For the last few years, I have been spending my summer holidays in a small town along Lake Huron. My family and I love the beach, the town, and pretty much everything else. It has always been this way for me ever since my parents brought me to this town each summer when I was little.
The town has grown up a little since the 1980s and now one of the town’s gems is its museum. No, it is not one of those sprawling complexes that you find in large cities. Instead, it is small and mighty and focused on the history of the town and the surrounding county. It is a relatively new building. It certainly didn’t exist when I was little. My first visit was in 2018 and I was amazed at the collection, the artifacts, and the models.
But I did not expect to see a model railroad. That was the most amazing discovery for me. I almost fell on the floor when I saw the incredible recreation of train operations in Bruce County. Because that is exactly what my Dad and I wanted to do years ago.
See, I used to Model Railroad
There was one point in my life when all I thought of was model trains. I loved these things. I built several small layouts on top of splintery old plywood boards. Back then I had my imagination supplying all of the necessary buildings and scenery. Oh sure, my dad taught me how the wiring worked but more often than not I had to learn it the hard way with lots of shorts. Each of these ‘layouts’ was temporary and usually stayed together for a few weeks at a time.
Then one day my dad suggested we build a ‘real’ railroad. He researched several layout design books and ultimately selected one from the classic ‘144 Track Plans’ book. Full disclosure: I might have helped a bit with laying the track and I do remember watching him wire everything. But my father built the bench, got the track together on top of the cork, and wired everything for 2 train operation. He was an engineer with an instinct for these things. I was only an enthusiastic sidekick.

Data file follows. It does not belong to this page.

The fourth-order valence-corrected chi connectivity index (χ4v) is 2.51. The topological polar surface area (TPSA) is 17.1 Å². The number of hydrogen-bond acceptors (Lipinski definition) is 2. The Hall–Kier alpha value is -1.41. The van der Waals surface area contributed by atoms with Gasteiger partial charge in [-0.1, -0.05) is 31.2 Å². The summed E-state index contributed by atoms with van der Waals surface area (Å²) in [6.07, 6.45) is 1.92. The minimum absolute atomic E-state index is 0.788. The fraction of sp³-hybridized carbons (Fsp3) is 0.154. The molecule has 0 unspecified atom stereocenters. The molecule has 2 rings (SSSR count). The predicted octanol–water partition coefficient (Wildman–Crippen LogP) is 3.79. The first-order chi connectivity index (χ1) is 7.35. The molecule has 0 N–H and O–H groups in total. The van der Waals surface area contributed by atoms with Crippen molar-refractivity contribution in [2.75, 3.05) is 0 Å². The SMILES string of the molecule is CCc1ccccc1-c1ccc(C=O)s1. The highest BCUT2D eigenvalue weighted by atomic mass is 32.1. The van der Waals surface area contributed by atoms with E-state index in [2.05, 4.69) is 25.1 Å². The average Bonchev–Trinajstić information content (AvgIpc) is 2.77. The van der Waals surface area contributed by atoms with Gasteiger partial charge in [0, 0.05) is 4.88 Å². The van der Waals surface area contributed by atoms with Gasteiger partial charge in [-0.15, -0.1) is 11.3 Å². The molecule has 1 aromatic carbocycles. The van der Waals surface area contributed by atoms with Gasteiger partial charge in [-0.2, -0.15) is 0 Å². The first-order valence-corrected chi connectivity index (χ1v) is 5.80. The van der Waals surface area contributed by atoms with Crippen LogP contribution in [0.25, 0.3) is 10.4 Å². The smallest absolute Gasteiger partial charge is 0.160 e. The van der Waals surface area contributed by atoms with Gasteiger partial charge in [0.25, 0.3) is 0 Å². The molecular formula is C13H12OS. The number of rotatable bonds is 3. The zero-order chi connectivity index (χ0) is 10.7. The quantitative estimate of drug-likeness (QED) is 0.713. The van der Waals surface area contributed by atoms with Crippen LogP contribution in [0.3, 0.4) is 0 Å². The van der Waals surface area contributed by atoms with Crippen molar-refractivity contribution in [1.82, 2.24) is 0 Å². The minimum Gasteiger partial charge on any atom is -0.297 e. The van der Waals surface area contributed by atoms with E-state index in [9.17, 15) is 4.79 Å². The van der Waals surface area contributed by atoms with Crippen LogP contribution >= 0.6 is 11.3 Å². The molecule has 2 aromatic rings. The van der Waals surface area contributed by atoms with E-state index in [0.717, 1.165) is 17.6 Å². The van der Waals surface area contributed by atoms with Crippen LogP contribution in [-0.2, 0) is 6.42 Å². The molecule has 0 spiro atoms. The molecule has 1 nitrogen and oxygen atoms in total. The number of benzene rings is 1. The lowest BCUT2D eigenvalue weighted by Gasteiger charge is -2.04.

Except when it came to building models. That was all me. I really enjoyed building and painting the railway cars, detailing and painting the locomotives, and making all of the buildings. Not many pictures survive from those days but I do have some of the things I did up as a pre-teen:
As I said, my parents used to take us to that cottage every summer. And being the train-crazy kid that I was, I noticed some strange things around town. There was a restaurant that looked strangely like a train station. There were railway wheel stops at an overgrown railway line a few blocks from the beach and there was this weird pile of rocks and timber on the beach that was extending out into the water. My mother confirmed that the restaurant was the train station and that she remembered taking the train to the town as a young girl. And that pile of rocks? That was a railway dock way back in the day!
I was intrigued. Especially after finding this book at the local library. This was a guidebook of the later train operations in the Bruce. Mostly in the form of pictures and drawings.
We eventually tore down the old railroad and had great plans to build a new one featuring the operations of the Southampton Subdivision but at around that time my interest in models, railroads, and similar pursuits changed considerably. I was out of these hobbies for many years. My dad remained interested in model railroads but he never got around to actually building anything more than a couple of caboose models and acquiring some locomotives.
Imagine My Surprise
I never rekindled my model railroading passion and I forgot all about the idea of re-creating this little lakeshore rail line. It makes sense because I was far more interested in building models than worrying about scenery, wiring, or layout operation.
So, imagine my surprise when years later I stumbled upon seeing this most spectacular, multi-level, and automated model railroad. An actual scale reproduction of the railway that once terminated in Southampton Ontario.
An incredible amount of research, planning, and scratch building was done by the Bruce County Museum Railway. Moreover, the display itself is an impressive piece of design and model railroad engineering. The computer-controlled train passes through several “window boxes” containing a diorama of each town along the route of the Canadian National Railroad’s ‘Southampton Subdivision’. The train uses two helixes on its journey to Southampton and once it reaches the end, a reverse loop is used to journey back again.
If you’d like to see a short video where I gush over this thing, just click here or below.
Unfortunately, my dad and I never got around to building our Southampton-inspired railroad but whenever I drop by to see this museum masterpiece, I think of the fun times we had building our little railroad empire.
I might have started with making models before taking up model railroading. But model railroading took my model-making to the next level, at least as levels were for a kid. I’d love to know if any of you got your start in HO Scale trains or other hobbies. Did you stick with those other hobbies or did they fall by the wayside? Let me know in the comments.